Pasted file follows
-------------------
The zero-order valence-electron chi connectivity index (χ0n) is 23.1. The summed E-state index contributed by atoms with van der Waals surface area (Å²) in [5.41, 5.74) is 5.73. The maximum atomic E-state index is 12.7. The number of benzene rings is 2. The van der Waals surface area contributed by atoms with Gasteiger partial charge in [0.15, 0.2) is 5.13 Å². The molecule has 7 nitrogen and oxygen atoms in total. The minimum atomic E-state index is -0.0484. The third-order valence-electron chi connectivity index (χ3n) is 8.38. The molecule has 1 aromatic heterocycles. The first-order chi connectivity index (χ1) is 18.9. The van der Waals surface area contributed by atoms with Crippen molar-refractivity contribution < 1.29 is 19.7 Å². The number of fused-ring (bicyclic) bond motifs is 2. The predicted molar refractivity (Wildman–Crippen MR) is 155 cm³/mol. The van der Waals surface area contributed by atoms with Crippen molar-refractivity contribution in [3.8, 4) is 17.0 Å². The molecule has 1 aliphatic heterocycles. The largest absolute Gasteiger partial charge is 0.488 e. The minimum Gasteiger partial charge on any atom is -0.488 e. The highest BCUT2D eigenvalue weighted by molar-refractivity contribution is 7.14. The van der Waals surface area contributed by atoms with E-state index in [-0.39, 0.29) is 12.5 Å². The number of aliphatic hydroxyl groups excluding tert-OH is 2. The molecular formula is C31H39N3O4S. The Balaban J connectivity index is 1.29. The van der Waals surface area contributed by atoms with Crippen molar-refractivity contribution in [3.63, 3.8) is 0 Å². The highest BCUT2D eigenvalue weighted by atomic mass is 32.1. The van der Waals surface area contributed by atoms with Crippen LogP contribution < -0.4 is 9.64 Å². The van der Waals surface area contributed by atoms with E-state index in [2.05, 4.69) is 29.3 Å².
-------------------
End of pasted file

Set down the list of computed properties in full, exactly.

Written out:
The zero-order valence-electron chi connectivity index (χ0n) is 23.1. The summed E-state index contributed by atoms with van der Waals surface area (Å²) in [5.41, 5.74) is 5.73. The maximum atomic E-state index is 12.7. The number of benzene rings is 2. The van der Waals surface area contributed by atoms with Gasteiger partial charge in [0.15, 0.2) is 5.13 Å². The molecule has 7 nitrogen and oxygen atoms in total. The minimum atomic E-state index is -0.0484. The third-order valence-electron chi connectivity index (χ3n) is 8.38. The molecule has 1 aromatic heterocycles. The first-order chi connectivity index (χ1) is 18.9. The van der Waals surface area contributed by atoms with Crippen molar-refractivity contribution < 1.29 is 19.7 Å². The number of fused-ring (bicyclic) bond motifs is 2. The predicted molar refractivity (Wildman–Crippen MR) is 155 cm³/mol. The van der Waals surface area contributed by atoms with Crippen molar-refractivity contribution in [3.8, 4) is 17.0 Å². The molecule has 1 aliphatic heterocycles. The largest absolute Gasteiger partial charge is 0.488 e. The minimum Gasteiger partial charge on any atom is -0.488 e. The highest BCUT2D eigenvalue weighted by molar-refractivity contribution is 7.14. The van der Waals surface area contributed by atoms with E-state index in [-0.39, 0.29) is 12.5 Å². The number of aliphatic hydroxyl groups excluding tert-OH is 2. The molecular formula is C31H39N3O4S. The Balaban J connectivity index is 1.29. The van der Waals surface area contributed by atoms with Crippen molar-refractivity contribution in [3.63, 3.8) is 0 Å². The highest BCUT2D eigenvalue weighted by atomic mass is 32.1. The van der Waals surface area contributed by atoms with Crippen LogP contribution < -0.4 is 9.64 Å². The van der Waals surface area contributed by atoms with E-state index in [2.05, 4.69) is 29.3 Å².